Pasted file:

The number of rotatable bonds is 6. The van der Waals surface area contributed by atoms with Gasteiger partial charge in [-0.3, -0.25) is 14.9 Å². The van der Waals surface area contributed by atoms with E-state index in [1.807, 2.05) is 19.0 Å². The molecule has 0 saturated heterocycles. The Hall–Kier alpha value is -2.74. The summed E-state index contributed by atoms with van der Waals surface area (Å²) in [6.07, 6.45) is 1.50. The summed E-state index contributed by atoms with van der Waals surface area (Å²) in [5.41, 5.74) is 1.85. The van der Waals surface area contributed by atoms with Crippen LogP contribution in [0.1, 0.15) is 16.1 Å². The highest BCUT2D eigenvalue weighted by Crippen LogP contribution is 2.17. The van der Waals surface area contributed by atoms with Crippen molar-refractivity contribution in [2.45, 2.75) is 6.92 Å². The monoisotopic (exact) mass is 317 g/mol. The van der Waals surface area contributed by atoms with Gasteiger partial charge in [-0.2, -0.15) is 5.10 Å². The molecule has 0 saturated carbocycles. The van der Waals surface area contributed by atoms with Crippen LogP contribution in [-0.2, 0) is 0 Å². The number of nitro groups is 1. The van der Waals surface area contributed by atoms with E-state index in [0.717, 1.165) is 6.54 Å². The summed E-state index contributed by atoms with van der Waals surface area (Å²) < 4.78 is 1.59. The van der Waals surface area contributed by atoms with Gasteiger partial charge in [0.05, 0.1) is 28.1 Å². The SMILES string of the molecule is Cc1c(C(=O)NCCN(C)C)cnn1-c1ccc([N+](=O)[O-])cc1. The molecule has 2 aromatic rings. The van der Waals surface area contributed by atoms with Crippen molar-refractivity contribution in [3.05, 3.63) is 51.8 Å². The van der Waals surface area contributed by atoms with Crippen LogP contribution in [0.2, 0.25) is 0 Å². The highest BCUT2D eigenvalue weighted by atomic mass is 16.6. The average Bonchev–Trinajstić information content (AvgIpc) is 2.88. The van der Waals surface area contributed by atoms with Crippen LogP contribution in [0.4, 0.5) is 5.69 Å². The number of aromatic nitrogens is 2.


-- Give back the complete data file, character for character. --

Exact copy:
The number of rotatable bonds is 6. The van der Waals surface area contributed by atoms with Gasteiger partial charge in [-0.3, -0.25) is 14.9 Å². The van der Waals surface area contributed by atoms with E-state index in [1.807, 2.05) is 19.0 Å². The molecule has 0 saturated heterocycles. The Hall–Kier alpha value is -2.74. The summed E-state index contributed by atoms with van der Waals surface area (Å²) in [6.07, 6.45) is 1.50. The summed E-state index contributed by atoms with van der Waals surface area (Å²) in [5.41, 5.74) is 1.85. The van der Waals surface area contributed by atoms with Crippen LogP contribution in [0.1, 0.15) is 16.1 Å². The highest BCUT2D eigenvalue weighted by Crippen LogP contribution is 2.17. The van der Waals surface area contributed by atoms with Crippen molar-refractivity contribution in [2.45, 2.75) is 6.92 Å². The monoisotopic (exact) mass is 317 g/mol. The van der Waals surface area contributed by atoms with Gasteiger partial charge in [-0.2, -0.15) is 5.10 Å². The molecule has 0 saturated carbocycles. The van der Waals surface area contributed by atoms with Crippen LogP contribution in [-0.2, 0) is 0 Å². The number of nitro groups is 1. The van der Waals surface area contributed by atoms with E-state index in [0.717, 1.165) is 6.54 Å². The summed E-state index contributed by atoms with van der Waals surface area (Å²) < 4.78 is 1.59. The van der Waals surface area contributed by atoms with Gasteiger partial charge in [0.05, 0.1) is 28.1 Å². The SMILES string of the molecule is Cc1c(C(=O)NCCN(C)C)cnn1-c1ccc([N+](=O)[O-])cc1. The molecule has 2 aromatic rings. The van der Waals surface area contributed by atoms with Crippen molar-refractivity contribution in [3.05, 3.63) is 51.8 Å². The van der Waals surface area contributed by atoms with Crippen LogP contribution in [0.2, 0.25) is 0 Å². The highest BCUT2D eigenvalue weighted by atomic mass is 16.6. The average Bonchev–Trinajstić information content (AvgIpc) is 2.88. The van der Waals surface area contributed by atoms with Crippen LogP contribution in [0.4, 0.5) is 5.69 Å². The number of aromatic nitrogens is 2.